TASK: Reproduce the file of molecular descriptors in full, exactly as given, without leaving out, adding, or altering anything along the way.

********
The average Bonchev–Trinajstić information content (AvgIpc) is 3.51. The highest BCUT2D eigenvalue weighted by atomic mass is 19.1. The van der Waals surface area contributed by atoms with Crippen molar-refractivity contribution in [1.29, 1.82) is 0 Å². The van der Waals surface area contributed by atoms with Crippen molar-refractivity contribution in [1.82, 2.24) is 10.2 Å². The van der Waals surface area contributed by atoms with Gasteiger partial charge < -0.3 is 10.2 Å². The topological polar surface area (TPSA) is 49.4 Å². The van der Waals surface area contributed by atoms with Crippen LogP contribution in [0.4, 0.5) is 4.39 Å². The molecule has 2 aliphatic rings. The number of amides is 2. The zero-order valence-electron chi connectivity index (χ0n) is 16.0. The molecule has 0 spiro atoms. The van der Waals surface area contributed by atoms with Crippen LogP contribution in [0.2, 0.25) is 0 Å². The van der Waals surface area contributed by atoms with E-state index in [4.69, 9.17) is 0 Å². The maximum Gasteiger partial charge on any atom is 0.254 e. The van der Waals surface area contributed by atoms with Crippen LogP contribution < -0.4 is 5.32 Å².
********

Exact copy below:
The average Bonchev–Trinajstić information content (AvgIpc) is 3.51. The highest BCUT2D eigenvalue weighted by atomic mass is 19.1. The van der Waals surface area contributed by atoms with Crippen molar-refractivity contribution in [1.29, 1.82) is 0 Å². The van der Waals surface area contributed by atoms with Crippen molar-refractivity contribution in [1.82, 2.24) is 10.2 Å². The van der Waals surface area contributed by atoms with Gasteiger partial charge < -0.3 is 10.2 Å². The topological polar surface area (TPSA) is 49.4 Å². The van der Waals surface area contributed by atoms with Crippen LogP contribution in [0.4, 0.5) is 4.39 Å². The molecule has 2 aliphatic rings. The number of amides is 2. The zero-order valence-electron chi connectivity index (χ0n) is 16.0. The molecule has 0 spiro atoms. The van der Waals surface area contributed by atoms with Crippen LogP contribution in [0.2, 0.25) is 0 Å². The van der Waals surface area contributed by atoms with E-state index in [4.69, 9.17) is 0 Å². The maximum Gasteiger partial charge on any atom is 0.254 e. The van der Waals surface area contributed by atoms with Crippen LogP contribution < -0.4 is 5.32 Å².